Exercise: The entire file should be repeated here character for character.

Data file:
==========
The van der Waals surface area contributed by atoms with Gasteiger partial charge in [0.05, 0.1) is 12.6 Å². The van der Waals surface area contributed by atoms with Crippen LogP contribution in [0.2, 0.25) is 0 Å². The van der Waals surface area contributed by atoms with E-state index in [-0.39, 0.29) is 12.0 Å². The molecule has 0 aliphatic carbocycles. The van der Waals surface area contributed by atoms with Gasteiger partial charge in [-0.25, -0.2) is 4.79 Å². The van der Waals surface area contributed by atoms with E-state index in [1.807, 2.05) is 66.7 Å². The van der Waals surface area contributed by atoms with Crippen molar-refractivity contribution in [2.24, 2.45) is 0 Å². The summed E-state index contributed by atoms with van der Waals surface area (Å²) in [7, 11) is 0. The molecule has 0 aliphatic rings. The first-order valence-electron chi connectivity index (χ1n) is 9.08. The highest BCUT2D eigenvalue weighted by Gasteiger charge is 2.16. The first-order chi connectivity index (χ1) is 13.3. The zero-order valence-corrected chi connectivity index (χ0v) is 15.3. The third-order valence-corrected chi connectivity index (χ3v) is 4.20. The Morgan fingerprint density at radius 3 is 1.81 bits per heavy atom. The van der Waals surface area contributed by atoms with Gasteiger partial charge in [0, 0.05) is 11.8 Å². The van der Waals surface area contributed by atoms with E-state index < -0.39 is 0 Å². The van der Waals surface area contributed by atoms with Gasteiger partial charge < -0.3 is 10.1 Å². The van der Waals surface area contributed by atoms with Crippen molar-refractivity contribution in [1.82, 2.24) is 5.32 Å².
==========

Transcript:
The van der Waals surface area contributed by atoms with Gasteiger partial charge in [0.05, 0.1) is 12.6 Å². The van der Waals surface area contributed by atoms with Crippen LogP contribution in [0.2, 0.25) is 0 Å². The van der Waals surface area contributed by atoms with E-state index in [-0.39, 0.29) is 12.0 Å². The molecule has 0 aliphatic carbocycles. The van der Waals surface area contributed by atoms with Gasteiger partial charge in [-0.25, -0.2) is 4.79 Å². The van der Waals surface area contributed by atoms with E-state index in [1.807, 2.05) is 66.7 Å². The van der Waals surface area contributed by atoms with Crippen molar-refractivity contribution in [2.24, 2.45) is 0 Å². The summed E-state index contributed by atoms with van der Waals surface area (Å²) in [7, 11) is 0. The molecule has 0 aliphatic rings. The first-order valence-electron chi connectivity index (χ1n) is 9.08. The highest BCUT2D eigenvalue weighted by Gasteiger charge is 2.16. The first-order chi connectivity index (χ1) is 13.3. The zero-order valence-corrected chi connectivity index (χ0v) is 15.3. The third-order valence-corrected chi connectivity index (χ3v) is 4.20. The Morgan fingerprint density at radius 3 is 1.81 bits per heavy atom. The van der Waals surface area contributed by atoms with Gasteiger partial charge in [0, 0.05) is 11.8 Å². The van der Waals surface area contributed by atoms with E-state index < -0.39 is 0 Å². The van der Waals surface area contributed by atoms with Gasteiger partial charge < -0.3 is 10.1 Å². The van der Waals surface area contributed by atoms with Crippen molar-refractivity contribution in [1.82, 2.24) is 5.32 Å².